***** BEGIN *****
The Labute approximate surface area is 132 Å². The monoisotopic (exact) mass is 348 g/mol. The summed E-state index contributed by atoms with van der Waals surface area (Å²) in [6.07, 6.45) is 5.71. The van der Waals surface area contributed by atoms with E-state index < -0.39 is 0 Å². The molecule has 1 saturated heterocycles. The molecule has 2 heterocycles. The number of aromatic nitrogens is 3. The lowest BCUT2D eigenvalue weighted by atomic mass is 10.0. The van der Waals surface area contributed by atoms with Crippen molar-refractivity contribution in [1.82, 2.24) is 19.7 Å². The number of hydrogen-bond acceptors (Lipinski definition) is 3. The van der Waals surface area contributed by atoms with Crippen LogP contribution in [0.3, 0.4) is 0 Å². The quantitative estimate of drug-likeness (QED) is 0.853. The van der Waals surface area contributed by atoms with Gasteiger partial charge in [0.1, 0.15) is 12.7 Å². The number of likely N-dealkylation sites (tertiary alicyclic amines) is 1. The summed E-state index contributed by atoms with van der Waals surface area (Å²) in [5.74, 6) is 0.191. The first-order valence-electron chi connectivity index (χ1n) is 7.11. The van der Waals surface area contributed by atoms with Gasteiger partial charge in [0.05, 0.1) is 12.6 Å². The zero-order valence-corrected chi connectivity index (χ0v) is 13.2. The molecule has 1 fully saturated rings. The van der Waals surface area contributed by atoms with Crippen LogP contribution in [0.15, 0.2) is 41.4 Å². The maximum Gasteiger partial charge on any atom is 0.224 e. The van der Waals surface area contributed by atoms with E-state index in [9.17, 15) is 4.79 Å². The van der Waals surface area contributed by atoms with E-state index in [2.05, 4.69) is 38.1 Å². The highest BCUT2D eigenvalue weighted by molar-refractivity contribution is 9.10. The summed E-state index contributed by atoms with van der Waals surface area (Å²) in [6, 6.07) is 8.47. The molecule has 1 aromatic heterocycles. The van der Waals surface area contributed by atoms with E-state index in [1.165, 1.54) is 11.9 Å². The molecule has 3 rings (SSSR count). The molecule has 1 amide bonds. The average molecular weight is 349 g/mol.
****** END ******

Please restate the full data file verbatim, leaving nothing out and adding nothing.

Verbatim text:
The Labute approximate surface area is 132 Å². The monoisotopic (exact) mass is 348 g/mol. The summed E-state index contributed by atoms with van der Waals surface area (Å²) in [6.07, 6.45) is 5.71. The van der Waals surface area contributed by atoms with E-state index < -0.39 is 0 Å². The molecule has 1 saturated heterocycles. The molecule has 2 heterocycles. The number of aromatic nitrogens is 3. The lowest BCUT2D eigenvalue weighted by atomic mass is 10.0. The van der Waals surface area contributed by atoms with Crippen molar-refractivity contribution in [1.82, 2.24) is 19.7 Å². The number of hydrogen-bond acceptors (Lipinski definition) is 3. The van der Waals surface area contributed by atoms with Crippen LogP contribution in [0.3, 0.4) is 0 Å². The quantitative estimate of drug-likeness (QED) is 0.853. The van der Waals surface area contributed by atoms with Gasteiger partial charge in [0.1, 0.15) is 12.7 Å². The number of likely N-dealkylation sites (tertiary alicyclic amines) is 1. The summed E-state index contributed by atoms with van der Waals surface area (Å²) in [5.74, 6) is 0.191. The first-order valence-electron chi connectivity index (χ1n) is 7.11. The van der Waals surface area contributed by atoms with Gasteiger partial charge in [0.05, 0.1) is 12.6 Å². The zero-order valence-corrected chi connectivity index (χ0v) is 13.2. The molecule has 1 fully saturated rings. The van der Waals surface area contributed by atoms with Crippen LogP contribution in [0.15, 0.2) is 41.4 Å². The maximum Gasteiger partial charge on any atom is 0.224 e. The van der Waals surface area contributed by atoms with E-state index in [9.17, 15) is 4.79 Å². The van der Waals surface area contributed by atoms with E-state index in [2.05, 4.69) is 38.1 Å². The highest BCUT2D eigenvalue weighted by molar-refractivity contribution is 9.10. The summed E-state index contributed by atoms with van der Waals surface area (Å²) in [6, 6.07) is 8.47. The molecule has 1 aromatic heterocycles. The van der Waals surface area contributed by atoms with E-state index in [1.165, 1.54) is 11.9 Å². The molecule has 3 rings (SSSR count). The molecule has 1 amide bonds. The average molecular weight is 349 g/mol.